Originally an underground sound, dirt has become mainstream in Britain — and since its creation, it has been a tremendous influence for artists around the world.
Today, a new free exhibition celebrates the origin and evolution of the scene. “Grime Stories: From the Corner to the Mainstream” at the Museum of London features photographs, videos and memorabilia documenting two decades of dirt.
The display was co-curated by Roony “RiskyRoadz” Keefe, whom the museum called “one of the earliest grime documentaries.” In particular, his DVD series Risky Roadz helped popularize artists in the years after the genre’s creation. According to GuardianJoseph Patterson, most of those on display are from the archives of Keefe and others like him.
“Grime is one of those genres that once you have it, it never goes away,” Keefe told Guardian.
The museum originally asked Keefe, a London cab driver by day, to conduct interviews about the dirt scene in the back of his taxi. Today, a series of films, which include Keefe’s interviews with influential grime artists such as Skepta and DJ Slimzee, are at the center of the exhibition, BBC News reports.
“It’s a big thing, you know,” Keefe said New York Times‘ Desiree Ibekwe. “You never thought you’d end up in a museum.”
Grime appeared in the early 2000s to artists in east London who wanted a sound that was unique to them. It’s both “evolution from and reaction to” UK garage music, as the Hours writes. “Other British forms of rap have become super American, some felt, with slang borrowed from across the Atlantic.”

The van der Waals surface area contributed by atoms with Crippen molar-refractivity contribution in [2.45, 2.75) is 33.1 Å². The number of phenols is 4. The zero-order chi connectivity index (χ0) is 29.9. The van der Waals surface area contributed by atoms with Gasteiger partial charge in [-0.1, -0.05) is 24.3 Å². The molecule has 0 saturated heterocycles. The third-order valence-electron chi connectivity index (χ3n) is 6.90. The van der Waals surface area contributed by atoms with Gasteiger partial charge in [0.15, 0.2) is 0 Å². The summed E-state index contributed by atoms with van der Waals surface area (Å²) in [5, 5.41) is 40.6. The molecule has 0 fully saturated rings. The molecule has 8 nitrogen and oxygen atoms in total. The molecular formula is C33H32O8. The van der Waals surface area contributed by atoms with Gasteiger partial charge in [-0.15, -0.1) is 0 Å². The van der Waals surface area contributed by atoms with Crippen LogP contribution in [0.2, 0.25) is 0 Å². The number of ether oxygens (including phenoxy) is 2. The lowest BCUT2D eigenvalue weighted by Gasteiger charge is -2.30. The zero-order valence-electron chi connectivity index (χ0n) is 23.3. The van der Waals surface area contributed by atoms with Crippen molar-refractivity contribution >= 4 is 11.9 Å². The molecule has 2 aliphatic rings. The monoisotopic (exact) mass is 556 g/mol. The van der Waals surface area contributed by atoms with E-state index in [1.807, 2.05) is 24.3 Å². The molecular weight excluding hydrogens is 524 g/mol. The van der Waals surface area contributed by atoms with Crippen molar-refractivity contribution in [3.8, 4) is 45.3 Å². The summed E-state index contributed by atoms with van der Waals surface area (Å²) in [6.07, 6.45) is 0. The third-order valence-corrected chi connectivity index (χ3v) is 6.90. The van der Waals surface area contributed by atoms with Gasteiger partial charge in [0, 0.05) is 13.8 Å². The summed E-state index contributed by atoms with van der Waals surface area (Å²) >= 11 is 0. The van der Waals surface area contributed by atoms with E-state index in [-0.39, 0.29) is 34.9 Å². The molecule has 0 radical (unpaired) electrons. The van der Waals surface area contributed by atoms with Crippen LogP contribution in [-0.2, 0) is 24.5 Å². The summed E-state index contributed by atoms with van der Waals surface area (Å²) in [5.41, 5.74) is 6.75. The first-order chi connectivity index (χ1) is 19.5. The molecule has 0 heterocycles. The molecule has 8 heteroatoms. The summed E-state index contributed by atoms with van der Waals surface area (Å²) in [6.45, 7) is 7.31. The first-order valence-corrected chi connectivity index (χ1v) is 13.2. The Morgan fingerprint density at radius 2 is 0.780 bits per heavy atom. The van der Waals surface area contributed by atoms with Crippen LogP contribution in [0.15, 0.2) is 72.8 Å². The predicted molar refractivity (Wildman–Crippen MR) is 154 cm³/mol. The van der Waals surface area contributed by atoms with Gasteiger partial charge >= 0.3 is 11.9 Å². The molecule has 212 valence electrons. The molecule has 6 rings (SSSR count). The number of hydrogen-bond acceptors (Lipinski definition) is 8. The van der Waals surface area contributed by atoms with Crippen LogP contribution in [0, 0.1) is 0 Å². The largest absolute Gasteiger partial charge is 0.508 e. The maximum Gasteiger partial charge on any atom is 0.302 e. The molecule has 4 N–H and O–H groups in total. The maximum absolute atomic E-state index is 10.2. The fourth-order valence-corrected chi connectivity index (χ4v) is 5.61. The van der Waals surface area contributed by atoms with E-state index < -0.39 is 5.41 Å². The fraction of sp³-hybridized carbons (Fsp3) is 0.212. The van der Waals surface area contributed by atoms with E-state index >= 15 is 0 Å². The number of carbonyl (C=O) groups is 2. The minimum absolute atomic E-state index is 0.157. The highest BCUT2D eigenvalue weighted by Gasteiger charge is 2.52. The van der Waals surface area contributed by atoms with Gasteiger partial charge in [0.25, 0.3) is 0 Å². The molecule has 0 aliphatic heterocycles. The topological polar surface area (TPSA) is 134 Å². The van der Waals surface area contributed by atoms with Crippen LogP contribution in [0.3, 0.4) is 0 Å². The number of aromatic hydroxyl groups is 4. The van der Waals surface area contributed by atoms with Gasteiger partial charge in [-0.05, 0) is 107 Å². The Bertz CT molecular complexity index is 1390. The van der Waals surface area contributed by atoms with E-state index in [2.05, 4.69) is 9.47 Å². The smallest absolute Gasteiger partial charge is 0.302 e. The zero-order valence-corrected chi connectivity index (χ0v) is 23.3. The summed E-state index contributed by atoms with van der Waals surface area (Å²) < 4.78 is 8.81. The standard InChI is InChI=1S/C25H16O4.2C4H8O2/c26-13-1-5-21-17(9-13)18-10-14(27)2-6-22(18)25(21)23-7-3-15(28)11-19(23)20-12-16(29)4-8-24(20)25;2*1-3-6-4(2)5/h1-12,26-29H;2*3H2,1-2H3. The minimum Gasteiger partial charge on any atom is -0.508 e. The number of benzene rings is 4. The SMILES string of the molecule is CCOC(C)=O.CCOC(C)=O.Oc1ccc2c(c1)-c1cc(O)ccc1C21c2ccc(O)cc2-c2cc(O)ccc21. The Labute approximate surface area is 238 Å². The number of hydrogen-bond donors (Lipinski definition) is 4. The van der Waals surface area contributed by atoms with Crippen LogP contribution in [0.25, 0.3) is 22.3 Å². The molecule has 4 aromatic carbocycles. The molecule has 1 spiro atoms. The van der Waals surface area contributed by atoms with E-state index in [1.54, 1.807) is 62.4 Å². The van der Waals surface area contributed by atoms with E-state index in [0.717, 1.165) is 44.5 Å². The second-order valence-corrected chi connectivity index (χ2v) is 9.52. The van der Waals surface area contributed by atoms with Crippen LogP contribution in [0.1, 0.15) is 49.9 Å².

While the definition of the genre has changed over the years, grime music generally has a tempo of 140 beats per minute; The Guardian it is described as “post-punk angst on wax — an intoxicating mix of dancehall, jungle and UK garage, inspired by Jamaican ragga toasting and the storytelling of US hip-hop.”
The actors on the scene aligned themselves with the grime crews that make and perform music together. One of the most well -known crews is Roll Deep, formed in the early 2000s, which includes performers like Wiley, Danny Weed, BreezeSkepta and Dizzee Rascal.
In recent years, dirt has been revived with the arrival of new artists like Stormzy, whose Hours called “the most successful grime breakout.” In 2017, Jeremy Corbyn of the Labor Party enlisted grime artists to encourage the public to vote for him, according to Hours. In 2019, IKEA featured the grime MC D Double E in a Christmas commercial.
“This is a tremendous moment in the UK, especially for Black British culture,” Jammer, an early grime artist, said in Guardian.
From the earliest days, the Jammer family basement — known as “the Dungeon” —was a critical spot for grime artists, and the new exhibition features many references to the space.
When constipation started, he added, it was “the only thing we know how to do to make a better life for ourselves. Constipation is like our therapy: you take your pain, release your lyrics … and then you get better and you learn. “
“Grime Stories: From the Corner to the Mainstream”Will be on display at the Museum of London until December.